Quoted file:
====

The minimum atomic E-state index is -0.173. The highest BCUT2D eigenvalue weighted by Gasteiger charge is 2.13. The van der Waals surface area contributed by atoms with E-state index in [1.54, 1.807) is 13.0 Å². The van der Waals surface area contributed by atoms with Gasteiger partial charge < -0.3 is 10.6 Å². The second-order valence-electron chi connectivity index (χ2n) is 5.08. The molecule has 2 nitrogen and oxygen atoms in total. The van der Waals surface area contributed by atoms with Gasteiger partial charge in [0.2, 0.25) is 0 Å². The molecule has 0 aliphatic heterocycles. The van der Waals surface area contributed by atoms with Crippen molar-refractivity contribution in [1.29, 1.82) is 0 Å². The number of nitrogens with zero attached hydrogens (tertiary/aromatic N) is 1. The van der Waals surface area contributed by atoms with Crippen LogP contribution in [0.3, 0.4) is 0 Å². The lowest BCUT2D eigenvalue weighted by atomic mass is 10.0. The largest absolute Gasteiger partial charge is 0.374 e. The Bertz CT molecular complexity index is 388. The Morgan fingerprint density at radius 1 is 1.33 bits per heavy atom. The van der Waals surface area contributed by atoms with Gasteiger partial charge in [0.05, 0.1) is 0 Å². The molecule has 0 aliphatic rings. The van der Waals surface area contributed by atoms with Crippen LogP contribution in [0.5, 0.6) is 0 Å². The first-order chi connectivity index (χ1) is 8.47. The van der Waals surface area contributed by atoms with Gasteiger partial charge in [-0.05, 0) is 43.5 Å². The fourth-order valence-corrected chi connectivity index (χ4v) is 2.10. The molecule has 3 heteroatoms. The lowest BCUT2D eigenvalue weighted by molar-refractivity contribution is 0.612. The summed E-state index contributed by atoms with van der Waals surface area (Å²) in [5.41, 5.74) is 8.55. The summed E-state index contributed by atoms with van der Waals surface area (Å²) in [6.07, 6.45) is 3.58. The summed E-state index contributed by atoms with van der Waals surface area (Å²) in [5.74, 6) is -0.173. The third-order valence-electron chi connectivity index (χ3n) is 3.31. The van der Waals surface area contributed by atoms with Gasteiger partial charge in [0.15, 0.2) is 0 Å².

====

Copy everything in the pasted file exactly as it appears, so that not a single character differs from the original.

The minimum atomic E-state index is -0.173. The highest BCUT2D eigenvalue weighted by Gasteiger charge is 2.13. The van der Waals surface area contributed by atoms with E-state index in [1.54, 1.807) is 13.0 Å². The van der Waals surface area contributed by atoms with Gasteiger partial charge < -0.3 is 10.6 Å². The second-order valence-electron chi connectivity index (χ2n) is 5.08. The molecule has 2 nitrogen and oxygen atoms in total. The van der Waals surface area contributed by atoms with Gasteiger partial charge in [0.2, 0.25) is 0 Å². The molecule has 0 aliphatic heterocycles. The van der Waals surface area contributed by atoms with Crippen molar-refractivity contribution in [1.29, 1.82) is 0 Å². The number of nitrogens with zero attached hydrogens (tertiary/aromatic N) is 1. The van der Waals surface area contributed by atoms with Crippen LogP contribution in [0.3, 0.4) is 0 Å². The lowest BCUT2D eigenvalue weighted by atomic mass is 10.0. The largest absolute Gasteiger partial charge is 0.374 e. The Bertz CT molecular complexity index is 388. The Morgan fingerprint density at radius 1 is 1.33 bits per heavy atom. The van der Waals surface area contributed by atoms with Gasteiger partial charge in [0.05, 0.1) is 0 Å². The molecule has 0 aliphatic rings. The van der Waals surface area contributed by atoms with Crippen LogP contribution in [0.5, 0.6) is 0 Å². The first-order chi connectivity index (χ1) is 8.47. The van der Waals surface area contributed by atoms with Gasteiger partial charge in [-0.05, 0) is 43.5 Å². The fourth-order valence-corrected chi connectivity index (χ4v) is 2.10. The molecule has 3 heteroatoms. The lowest BCUT2D eigenvalue weighted by molar-refractivity contribution is 0.612. The summed E-state index contributed by atoms with van der Waals surface area (Å²) in [5.41, 5.74) is 8.55. The summed E-state index contributed by atoms with van der Waals surface area (Å²) in [6.07, 6.45) is 3.58. The summed E-state index contributed by atoms with van der Waals surface area (Å²) in [5.74, 6) is -0.173. The third-order valence-electron chi connectivity index (χ3n) is 3.31. The van der Waals surface area contributed by atoms with Gasteiger partial charge in [0.15, 0.2) is 0 Å².